Hermanns (1954) provides us with an anthropological classification of the Lepchas - a Mongoloid and a non-Mongoloid element. Regarding Lepcha language he (1954:106) opines that, "The Rong language belongs to the pure group, that is to say, to the 'pronounless' Himalayan group of the Tibeto-Burman languages. This bears out the facts that they experienced no Austro- Asiatic influence as the Limbu did. Consequently the Austro-Asiatics cannot be held responsible for the non-Mongoloid element among the Lepchas. The only possibility is that among the pure Tibeto-Burmans and in a wider sense among the Tibeto-Chinese, there is an element purely non-Mongoloid and another that is Mongoloid. The study of the Rong therefore throws light on the Mongoloid problem and shows a formation of the Mongoloids within the Tibeto- Chinese family."
|Chapter-I||Introduction and Examination of Dhatri and its importance||1-16|
|Chapter-II||Population and Social Dynamics||19-37|
|Chapter III||The Linguistic Status of Lepcha: A grammatical Sketch||38-117|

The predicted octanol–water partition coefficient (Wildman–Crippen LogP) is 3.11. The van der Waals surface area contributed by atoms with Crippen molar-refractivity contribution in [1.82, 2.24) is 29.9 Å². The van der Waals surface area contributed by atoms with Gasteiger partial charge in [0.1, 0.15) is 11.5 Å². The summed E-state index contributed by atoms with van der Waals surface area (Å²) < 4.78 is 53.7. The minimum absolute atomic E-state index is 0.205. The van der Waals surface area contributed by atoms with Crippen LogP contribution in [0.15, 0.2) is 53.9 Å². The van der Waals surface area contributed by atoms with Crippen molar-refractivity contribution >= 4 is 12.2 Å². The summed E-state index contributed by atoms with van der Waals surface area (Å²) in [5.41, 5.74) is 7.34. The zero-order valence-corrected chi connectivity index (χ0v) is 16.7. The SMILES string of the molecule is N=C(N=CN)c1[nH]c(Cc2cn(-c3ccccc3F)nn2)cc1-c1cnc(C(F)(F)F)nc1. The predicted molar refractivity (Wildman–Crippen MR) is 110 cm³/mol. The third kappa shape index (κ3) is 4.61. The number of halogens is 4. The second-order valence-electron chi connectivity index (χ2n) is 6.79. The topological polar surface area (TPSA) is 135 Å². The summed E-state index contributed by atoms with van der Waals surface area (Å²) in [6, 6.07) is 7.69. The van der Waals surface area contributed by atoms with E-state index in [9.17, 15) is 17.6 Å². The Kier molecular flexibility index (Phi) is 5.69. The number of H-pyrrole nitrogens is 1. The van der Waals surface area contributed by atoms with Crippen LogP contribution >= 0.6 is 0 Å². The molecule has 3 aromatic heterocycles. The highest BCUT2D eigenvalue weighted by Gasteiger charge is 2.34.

|Chapter0IV||The Linguistic Status of Lepcha: Development of the Language||118-130|
|Chapter-V||Language Attitude of the Lepchas in the Multilingual context||131-143|
|Chapter-VI||Ethno-Linguistic Vitality of Lepcha||144-173|
|Chapter-VII||Conclusion: The Implication of the study in language planning||175-185|
|Appendix-III||Lepcha Verb Roots||204|
|Appendix-IV||Lepcha Reduplicated Expressives||206|
|Appendix-V||Sample Text of Namtho Namthar||212|
|Appendix-VI||Details of the Informants||216|
|Appendix-VII||questionnaire for Language Attitude Survey of the Lepcha Sppech community||18218|
Item Code: NAK216 Author: Satarupa Dattamajumdar Cover: Hardcover Edition: 2016 Publisher: The Asiatic Society ISBN: 9789381574539 Language: English Size: 9.5 inch X 6.5 inch Pages: 347 Other Details: Weight of the Book: 570 gms